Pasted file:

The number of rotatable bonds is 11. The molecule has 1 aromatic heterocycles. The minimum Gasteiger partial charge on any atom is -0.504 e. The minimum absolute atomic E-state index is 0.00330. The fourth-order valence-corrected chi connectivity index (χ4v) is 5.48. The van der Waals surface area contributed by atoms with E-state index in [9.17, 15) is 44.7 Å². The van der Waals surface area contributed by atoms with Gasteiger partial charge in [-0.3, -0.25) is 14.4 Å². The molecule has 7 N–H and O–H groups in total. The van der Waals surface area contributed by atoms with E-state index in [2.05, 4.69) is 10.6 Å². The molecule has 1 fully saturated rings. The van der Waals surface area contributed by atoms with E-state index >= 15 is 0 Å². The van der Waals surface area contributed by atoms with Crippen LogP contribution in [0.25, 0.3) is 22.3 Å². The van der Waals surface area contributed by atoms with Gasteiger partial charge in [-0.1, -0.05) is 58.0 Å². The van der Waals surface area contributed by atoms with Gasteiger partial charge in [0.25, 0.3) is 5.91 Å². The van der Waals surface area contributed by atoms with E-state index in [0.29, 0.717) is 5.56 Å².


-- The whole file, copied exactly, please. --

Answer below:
The number of rotatable bonds is 11. The molecule has 1 aromatic heterocycles. The minimum Gasteiger partial charge on any atom is -0.504 e. The minimum absolute atomic E-state index is 0.00330. The fourth-order valence-corrected chi connectivity index (χ4v) is 5.48. The van der Waals surface area contributed by atoms with E-state index in [9.17, 15) is 44.7 Å². The van der Waals surface area contributed by atoms with Gasteiger partial charge in [-0.3, -0.25) is 14.4 Å². The molecule has 7 N–H and O–H groups in total. The van der Waals surface area contributed by atoms with E-state index in [2.05, 4.69) is 10.6 Å². The molecule has 1 fully saturated rings. The van der Waals surface area contributed by atoms with E-state index >= 15 is 0 Å². The van der Waals surface area contributed by atoms with Crippen LogP contribution in [0.25, 0.3) is 22.3 Å². The van der Waals surface area contributed by atoms with Gasteiger partial charge in [-0.1, -0.05) is 58.0 Å². The van der Waals surface area contributed by atoms with Gasteiger partial charge in [0.25, 0.3) is 5.91 Å². The van der Waals surface area contributed by atoms with E-state index in [0.29, 0.717) is 5.56 Å².